Governance Egalitarianism in Jesus' Teaching

By Beed, Clive; Beed, Cara | Anglican Theological Review, Fall 2015 | Go to article overview

Governance Egalitarianism in Jesus' Teaching


Beed, Clive, Beed, Cara, Anglican Theological Review


Introduction

It has been claimed that Jesus sought to construct a community or church of equals. By this is meant a "democratic decision-making assembly of equals," as counterposed to "the structures of domination and exclusion that are institutionalized in Greco-Roman patriarchy."1 If this contention is valid, the church can be regarded as the precursor and model for the new creation at Jesus' Second Coming. Proponents of this view hold the model to be the archetype of community intended to characterize social organization in general, seeking to function according to the guidelines Jesus establishes. Governance egalitarianism does not preclude the existence of leaders within the group. These might be appointed by Jesus, or, after Easter, by election, consensual agreement, or lot within the community itself. An analogy with modern governance egalitarianism might be made. In worker cooperatives, where governance egalitarianism prevails, managers may be appointed by the workforce, exercising given authority within the workplace, but subject to recall by the workforce. Elisabeth Schüssler Fiorenza puts it that "leadership functions" are compatible with "decentralized horizontal social structures."2

Defining Terms

Jesus never said that he aimed to form a community of equals, nor did he explicitly advocate egalitarianism. Few equality-related terms occur in scripture, and no operational models of egalitarianism existed in first-century Palestine.

An understanding of what egalitarianism means has to be approached by using modern categories. To what extent these relate to biblical construals is the issue. This is a methodology compatible with the social scientific approach to biblical interpretation. Here, "a suitable model accepted in the social-scientific community" is selected, then the model is used "to form adequate scenarios from reading the document in question."3 The models used here are contemporary understandings of equality, egalitarian, governance egalitarianism, hierarchy, and status.

Deductions of governance egalitarianism in the Jesus movement are sometimes derived from the idea of status reversal that features fso prominently in Jesus' teaching, and that has been described as one of the core themes of biblical faith.4 The claim is that Jesus advocated status reversal in his community, that renunciation of status is a model Jesus presents to the world, thereby creating a community in which people were treated equally, without discrimination between them. At the least, this assertion requires a definition of status. Today, status measures a person's standing or position in relation to others in an organization or group. In this way, status is closely related to honor or prestige. Rank is akin to status, indicating a place on a scale, or in a graded body. According to Alex Law, "Status groups depend on highly restricted and internally regulated forms of social intercourse."5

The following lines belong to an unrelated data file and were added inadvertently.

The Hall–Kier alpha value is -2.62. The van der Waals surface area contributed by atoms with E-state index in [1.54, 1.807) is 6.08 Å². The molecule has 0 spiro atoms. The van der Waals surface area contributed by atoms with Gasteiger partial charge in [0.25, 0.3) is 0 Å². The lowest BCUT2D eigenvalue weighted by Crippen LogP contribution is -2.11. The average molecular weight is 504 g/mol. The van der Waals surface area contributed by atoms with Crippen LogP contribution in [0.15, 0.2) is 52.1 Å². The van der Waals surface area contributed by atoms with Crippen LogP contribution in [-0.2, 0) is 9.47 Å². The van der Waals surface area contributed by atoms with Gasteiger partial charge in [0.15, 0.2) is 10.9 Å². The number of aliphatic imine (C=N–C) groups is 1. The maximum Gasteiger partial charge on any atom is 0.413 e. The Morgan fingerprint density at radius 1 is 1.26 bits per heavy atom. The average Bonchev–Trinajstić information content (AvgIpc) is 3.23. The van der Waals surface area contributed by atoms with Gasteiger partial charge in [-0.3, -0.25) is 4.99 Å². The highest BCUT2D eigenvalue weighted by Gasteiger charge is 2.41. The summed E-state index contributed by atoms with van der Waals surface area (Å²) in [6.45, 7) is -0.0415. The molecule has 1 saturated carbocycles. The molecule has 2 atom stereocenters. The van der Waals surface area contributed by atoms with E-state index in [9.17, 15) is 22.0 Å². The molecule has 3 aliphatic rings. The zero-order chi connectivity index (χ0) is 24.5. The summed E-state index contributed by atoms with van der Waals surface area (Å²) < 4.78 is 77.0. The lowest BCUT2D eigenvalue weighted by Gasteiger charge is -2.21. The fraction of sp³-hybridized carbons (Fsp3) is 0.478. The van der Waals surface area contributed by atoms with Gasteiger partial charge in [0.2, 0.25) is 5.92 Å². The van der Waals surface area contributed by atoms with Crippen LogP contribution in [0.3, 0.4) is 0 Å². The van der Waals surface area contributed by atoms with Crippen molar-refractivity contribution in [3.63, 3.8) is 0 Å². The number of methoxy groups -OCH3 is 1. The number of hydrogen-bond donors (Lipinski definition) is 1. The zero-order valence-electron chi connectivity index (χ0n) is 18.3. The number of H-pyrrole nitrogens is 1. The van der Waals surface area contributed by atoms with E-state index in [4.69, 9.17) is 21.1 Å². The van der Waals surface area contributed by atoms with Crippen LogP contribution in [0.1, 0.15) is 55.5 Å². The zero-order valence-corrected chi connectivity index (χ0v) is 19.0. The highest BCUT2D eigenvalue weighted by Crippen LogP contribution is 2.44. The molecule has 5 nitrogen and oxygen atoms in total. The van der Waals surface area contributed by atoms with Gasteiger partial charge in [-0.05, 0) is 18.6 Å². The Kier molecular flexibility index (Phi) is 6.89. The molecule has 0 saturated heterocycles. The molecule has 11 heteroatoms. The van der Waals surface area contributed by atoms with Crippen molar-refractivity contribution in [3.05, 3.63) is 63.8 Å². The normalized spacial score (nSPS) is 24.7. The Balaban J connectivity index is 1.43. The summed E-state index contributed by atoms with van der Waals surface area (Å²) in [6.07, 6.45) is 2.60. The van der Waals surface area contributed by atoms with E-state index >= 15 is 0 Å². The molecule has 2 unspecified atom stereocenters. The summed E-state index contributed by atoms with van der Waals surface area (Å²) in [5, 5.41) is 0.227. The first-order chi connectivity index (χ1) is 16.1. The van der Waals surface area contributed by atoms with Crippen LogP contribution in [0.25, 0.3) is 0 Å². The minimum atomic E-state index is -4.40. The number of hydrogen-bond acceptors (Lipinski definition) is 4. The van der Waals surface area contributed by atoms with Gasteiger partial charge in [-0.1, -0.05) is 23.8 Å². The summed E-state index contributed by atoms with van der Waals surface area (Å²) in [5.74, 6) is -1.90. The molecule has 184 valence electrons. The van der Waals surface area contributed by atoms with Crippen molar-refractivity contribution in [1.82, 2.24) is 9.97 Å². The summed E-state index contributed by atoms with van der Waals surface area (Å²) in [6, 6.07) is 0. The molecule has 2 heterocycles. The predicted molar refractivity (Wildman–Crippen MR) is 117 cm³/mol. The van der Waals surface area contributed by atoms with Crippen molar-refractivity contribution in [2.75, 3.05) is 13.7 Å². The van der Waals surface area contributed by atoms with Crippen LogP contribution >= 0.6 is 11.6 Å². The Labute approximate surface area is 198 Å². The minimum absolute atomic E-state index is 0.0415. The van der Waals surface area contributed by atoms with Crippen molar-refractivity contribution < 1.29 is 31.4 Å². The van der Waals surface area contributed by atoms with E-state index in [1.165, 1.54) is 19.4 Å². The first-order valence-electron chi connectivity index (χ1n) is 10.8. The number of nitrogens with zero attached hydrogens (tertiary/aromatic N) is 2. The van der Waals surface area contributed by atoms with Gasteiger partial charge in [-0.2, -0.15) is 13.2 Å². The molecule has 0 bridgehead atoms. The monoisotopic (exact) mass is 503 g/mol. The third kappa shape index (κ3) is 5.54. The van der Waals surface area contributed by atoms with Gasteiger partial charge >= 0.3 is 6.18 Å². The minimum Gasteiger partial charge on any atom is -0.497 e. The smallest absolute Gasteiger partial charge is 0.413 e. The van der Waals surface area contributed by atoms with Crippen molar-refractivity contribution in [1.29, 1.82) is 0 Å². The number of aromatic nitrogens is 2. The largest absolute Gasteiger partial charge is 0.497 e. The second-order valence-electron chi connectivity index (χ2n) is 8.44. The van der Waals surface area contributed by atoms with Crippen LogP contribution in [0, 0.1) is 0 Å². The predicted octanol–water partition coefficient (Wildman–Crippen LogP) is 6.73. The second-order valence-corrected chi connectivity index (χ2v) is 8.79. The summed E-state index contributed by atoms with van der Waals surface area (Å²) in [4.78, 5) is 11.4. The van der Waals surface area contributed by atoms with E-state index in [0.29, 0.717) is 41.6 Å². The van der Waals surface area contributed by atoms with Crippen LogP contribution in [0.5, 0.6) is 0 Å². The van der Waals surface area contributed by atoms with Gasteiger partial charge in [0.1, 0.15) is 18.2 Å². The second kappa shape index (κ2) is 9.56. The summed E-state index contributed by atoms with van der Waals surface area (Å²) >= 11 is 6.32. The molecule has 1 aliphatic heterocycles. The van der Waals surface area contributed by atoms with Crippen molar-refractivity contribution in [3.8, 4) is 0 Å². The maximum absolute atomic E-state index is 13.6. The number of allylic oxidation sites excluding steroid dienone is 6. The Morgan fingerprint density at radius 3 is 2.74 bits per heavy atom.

Gerd Theissen suggests that "this [status] motif was called humility" in earlier times, the "willingness on the part of those of high rank to serve others." If "every human encounter between great and small requires the great to come down to the level of the small," as in Jesus' group, how far is this possible in hierarchical groups? One view is that it is not possible, requiring change in the way power and authority are exercised in organizations. The issue, therefore, is how far Jesus' teaching that each member of the Christian community "must be ready to be everyone's servant"6 implies the desirability of suppression of hierarchy, and thereby governance egalitarianism, within the community. Does Jesus' instruction stop short at personal behavior, or does it suggest how groups should be organized? In one view, structural change is required, with members of the community having equal say in management and executive policymaking. The question of this paper is whether it can be established that Jesus intended his followers to function in this egalitarian manner of decision-making. …

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